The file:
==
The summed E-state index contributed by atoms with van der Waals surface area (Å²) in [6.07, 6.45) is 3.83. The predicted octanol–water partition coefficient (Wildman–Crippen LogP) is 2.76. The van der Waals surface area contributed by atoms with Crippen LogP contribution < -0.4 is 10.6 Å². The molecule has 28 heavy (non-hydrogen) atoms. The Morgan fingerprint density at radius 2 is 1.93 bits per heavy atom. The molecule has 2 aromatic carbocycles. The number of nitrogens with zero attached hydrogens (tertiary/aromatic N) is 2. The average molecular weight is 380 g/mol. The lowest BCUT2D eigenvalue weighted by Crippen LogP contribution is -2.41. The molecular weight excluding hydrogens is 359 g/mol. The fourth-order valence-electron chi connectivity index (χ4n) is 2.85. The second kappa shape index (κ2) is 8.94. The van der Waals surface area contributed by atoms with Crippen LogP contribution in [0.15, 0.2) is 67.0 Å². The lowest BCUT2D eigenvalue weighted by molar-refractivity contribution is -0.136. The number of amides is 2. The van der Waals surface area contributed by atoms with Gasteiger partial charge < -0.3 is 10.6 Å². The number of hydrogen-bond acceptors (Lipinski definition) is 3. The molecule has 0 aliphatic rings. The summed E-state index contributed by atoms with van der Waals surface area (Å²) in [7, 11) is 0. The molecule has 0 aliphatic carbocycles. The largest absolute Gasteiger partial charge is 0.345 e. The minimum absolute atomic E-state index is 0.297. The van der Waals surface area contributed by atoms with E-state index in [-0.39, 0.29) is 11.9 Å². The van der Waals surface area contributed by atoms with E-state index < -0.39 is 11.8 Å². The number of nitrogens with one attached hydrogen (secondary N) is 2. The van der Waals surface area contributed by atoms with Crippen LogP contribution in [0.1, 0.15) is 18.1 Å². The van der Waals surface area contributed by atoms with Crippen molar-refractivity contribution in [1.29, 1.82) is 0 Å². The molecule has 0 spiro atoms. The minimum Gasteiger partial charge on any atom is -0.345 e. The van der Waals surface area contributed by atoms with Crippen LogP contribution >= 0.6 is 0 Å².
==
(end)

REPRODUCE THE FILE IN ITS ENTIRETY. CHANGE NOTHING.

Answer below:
The summed E-state index contributed by atoms with van der Waals surface area (Å²) in [6.07, 6.45) is 3.83. The predicted octanol–water partition coefficient (Wildman–Crippen LogP) is 2.76. The van der Waals surface area contributed by atoms with Crippen LogP contribution < -0.4 is 10.6 Å². The molecule has 28 heavy (non-hydrogen) atoms. The Morgan fingerprint density at radius 2 is 1.93 bits per heavy atom. The molecule has 2 aromatic carbocycles. The number of nitrogens with zero attached hydrogens (tertiary/aromatic N) is 2. The average molecular weight is 380 g/mol. The lowest BCUT2D eigenvalue weighted by Crippen LogP contribution is -2.41. The molecular weight excluding hydrogens is 359 g/mol. The fourth-order valence-electron chi connectivity index (χ4n) is 2.85. The second kappa shape index (κ2) is 8.94. The van der Waals surface area contributed by atoms with Crippen LogP contribution in [0.15, 0.2) is 67.0 Å². The lowest BCUT2D eigenvalue weighted by molar-refractivity contribution is -0.136. The number of amides is 2. The van der Waals surface area contributed by atoms with Gasteiger partial charge < -0.3 is 10.6 Å². The number of hydrogen-bond acceptors (Lipinski definition) is 3. The molecule has 0 aliphatic rings. The summed E-state index contributed by atoms with van der Waals surface area (Å²) in [7, 11) is 0. The molecule has 0 aliphatic carbocycles. The largest absolute Gasteiger partial charge is 0.345 e. The minimum absolute atomic E-state index is 0.297. The van der Waals surface area contributed by atoms with E-state index in [-0.39, 0.29) is 11.9 Å². The van der Waals surface area contributed by atoms with E-state index < -0.39 is 11.8 Å². The number of nitrogens with one attached hydrogen (secondary N) is 2. The van der Waals surface area contributed by atoms with Crippen LogP contribution in [0.1, 0.15) is 18.1 Å². The van der Waals surface area contributed by atoms with Crippen molar-refractivity contribution in [1.29, 1.82) is 0 Å². The molecule has 0 spiro atoms. The minimum Gasteiger partial charge on any atom is -0.345 e. The van der Waals surface area contributed by atoms with Crippen LogP contribution >= 0.6 is 0 Å².